Adding Extension Modules At Run-Time

Normally, PyOxidizer assembles all extension modules needed for a built application and the resources data embedded in the binary describes all extension modules.

The pyembed crate also supports providing additional extension modules, which are defined outside of PyOxidizer configuration files. This feature can be useful for Rust applications that want to provide extension modules through their own means and don’t want to use standard Python packaging tools (like or PyOxidizer config files for building them.

Statically Linked Extension Modules

You can inform the pyembed crate about the existence of additional Python extension modules which are statically linked into the binary.

To do this, you will need to populate the extra_extension_modules field of the OxidizedPythonInterpreterConfig Rust struct used to construct the Python interpreter. Simply add an entry defining the extension module’s import name and a pointer to its C initialization function (often named PyInit_<name>. e.g. if you are defining the extension module foo, the initialization function would be PyInit_foo by convention.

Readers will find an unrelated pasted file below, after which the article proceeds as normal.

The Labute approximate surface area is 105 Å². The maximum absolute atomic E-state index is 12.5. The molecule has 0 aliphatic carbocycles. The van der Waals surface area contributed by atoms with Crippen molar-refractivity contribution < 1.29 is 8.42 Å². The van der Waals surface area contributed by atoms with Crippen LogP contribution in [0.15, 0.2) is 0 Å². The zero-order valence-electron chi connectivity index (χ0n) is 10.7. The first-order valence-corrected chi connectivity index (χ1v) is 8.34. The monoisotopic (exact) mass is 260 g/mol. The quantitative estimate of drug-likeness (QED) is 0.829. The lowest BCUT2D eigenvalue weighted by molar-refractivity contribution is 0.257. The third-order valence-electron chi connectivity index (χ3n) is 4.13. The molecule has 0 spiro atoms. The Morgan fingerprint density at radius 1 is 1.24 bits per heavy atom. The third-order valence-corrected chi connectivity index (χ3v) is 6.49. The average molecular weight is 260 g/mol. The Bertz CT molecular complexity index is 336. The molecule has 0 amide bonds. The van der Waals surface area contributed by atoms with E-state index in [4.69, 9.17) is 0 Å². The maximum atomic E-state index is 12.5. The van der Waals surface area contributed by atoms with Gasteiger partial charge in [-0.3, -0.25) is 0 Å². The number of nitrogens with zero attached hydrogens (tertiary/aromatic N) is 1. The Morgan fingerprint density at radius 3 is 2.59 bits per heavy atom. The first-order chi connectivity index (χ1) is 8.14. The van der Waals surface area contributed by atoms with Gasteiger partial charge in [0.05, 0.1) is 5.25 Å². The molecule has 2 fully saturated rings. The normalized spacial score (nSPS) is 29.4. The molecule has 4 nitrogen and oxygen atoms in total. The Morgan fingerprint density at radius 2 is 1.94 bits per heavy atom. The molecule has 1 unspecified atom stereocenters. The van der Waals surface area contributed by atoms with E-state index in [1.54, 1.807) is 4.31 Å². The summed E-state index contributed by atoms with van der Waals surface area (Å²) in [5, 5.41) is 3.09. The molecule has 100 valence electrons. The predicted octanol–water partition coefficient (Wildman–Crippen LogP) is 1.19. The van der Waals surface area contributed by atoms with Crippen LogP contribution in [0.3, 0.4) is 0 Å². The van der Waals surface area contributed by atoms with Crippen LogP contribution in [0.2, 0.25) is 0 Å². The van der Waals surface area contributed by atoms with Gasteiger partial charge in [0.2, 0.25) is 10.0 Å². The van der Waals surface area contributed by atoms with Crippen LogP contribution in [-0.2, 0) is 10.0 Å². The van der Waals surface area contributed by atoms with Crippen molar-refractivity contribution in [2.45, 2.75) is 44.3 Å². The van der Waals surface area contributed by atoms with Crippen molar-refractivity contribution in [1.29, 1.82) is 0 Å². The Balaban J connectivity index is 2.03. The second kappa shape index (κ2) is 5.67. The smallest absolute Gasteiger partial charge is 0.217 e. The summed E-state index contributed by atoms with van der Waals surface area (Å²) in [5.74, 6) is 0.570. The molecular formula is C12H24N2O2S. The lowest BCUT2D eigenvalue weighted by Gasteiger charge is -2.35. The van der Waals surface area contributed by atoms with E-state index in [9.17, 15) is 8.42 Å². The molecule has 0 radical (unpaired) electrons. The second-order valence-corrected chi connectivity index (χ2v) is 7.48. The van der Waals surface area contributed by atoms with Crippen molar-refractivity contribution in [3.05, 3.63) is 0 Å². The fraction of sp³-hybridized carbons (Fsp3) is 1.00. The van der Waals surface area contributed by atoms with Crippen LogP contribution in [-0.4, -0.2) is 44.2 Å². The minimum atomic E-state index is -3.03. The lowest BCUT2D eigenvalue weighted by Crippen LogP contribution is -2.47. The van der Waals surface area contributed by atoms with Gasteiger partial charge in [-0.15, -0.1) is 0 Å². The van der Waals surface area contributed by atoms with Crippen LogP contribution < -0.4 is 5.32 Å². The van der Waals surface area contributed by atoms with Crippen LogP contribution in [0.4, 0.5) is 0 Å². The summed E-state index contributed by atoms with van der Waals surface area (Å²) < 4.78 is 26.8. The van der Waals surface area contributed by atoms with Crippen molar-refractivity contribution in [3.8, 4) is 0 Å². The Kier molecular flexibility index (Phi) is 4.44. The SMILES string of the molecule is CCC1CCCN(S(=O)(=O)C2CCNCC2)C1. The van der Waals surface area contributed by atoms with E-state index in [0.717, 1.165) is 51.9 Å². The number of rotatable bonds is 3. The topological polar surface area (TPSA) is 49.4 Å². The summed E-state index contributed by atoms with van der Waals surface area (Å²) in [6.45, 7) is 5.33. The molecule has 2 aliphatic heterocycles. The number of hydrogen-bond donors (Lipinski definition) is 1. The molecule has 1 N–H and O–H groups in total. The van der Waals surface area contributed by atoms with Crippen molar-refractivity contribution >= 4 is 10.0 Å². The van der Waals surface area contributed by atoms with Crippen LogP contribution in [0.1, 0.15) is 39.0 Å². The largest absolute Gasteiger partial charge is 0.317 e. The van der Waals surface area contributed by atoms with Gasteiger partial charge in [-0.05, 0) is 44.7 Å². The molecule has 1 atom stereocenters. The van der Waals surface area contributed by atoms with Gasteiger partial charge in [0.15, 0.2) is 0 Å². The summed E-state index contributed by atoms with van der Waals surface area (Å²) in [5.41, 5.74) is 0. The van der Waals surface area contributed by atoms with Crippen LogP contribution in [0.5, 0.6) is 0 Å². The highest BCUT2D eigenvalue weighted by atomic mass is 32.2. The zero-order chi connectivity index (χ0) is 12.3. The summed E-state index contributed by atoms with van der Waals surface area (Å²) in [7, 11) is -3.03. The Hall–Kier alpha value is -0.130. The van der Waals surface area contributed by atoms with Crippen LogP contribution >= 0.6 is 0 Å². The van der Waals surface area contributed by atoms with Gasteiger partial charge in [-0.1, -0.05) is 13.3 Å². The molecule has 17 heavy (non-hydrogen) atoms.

Please note that Python stores extension modules in a global variable. So instantiating multiple interpreters via the pyembed interfaces may result in duplicate entries or unwanted extension modules being exposed to the Python interpreter.

Dynamically Linked Extension Modules

If you have an extension module provided as a shared library (this is typically has Python extension modules work), it will be possible to load this extension module provided that the build configuration supports loading dynamically linked Python extension modules. See PythonExtensionModule Location Compatibility for more on this topic.

There is not yet an explicit Rust API for loading additional dynamically linked extension modules. It is theoretically possible to add an entry to the parsed embedded resources data structure. The path of least resistance is likely to enable the standard filesystem importer and put your shared library extension module somewhere on Python’s sys.path.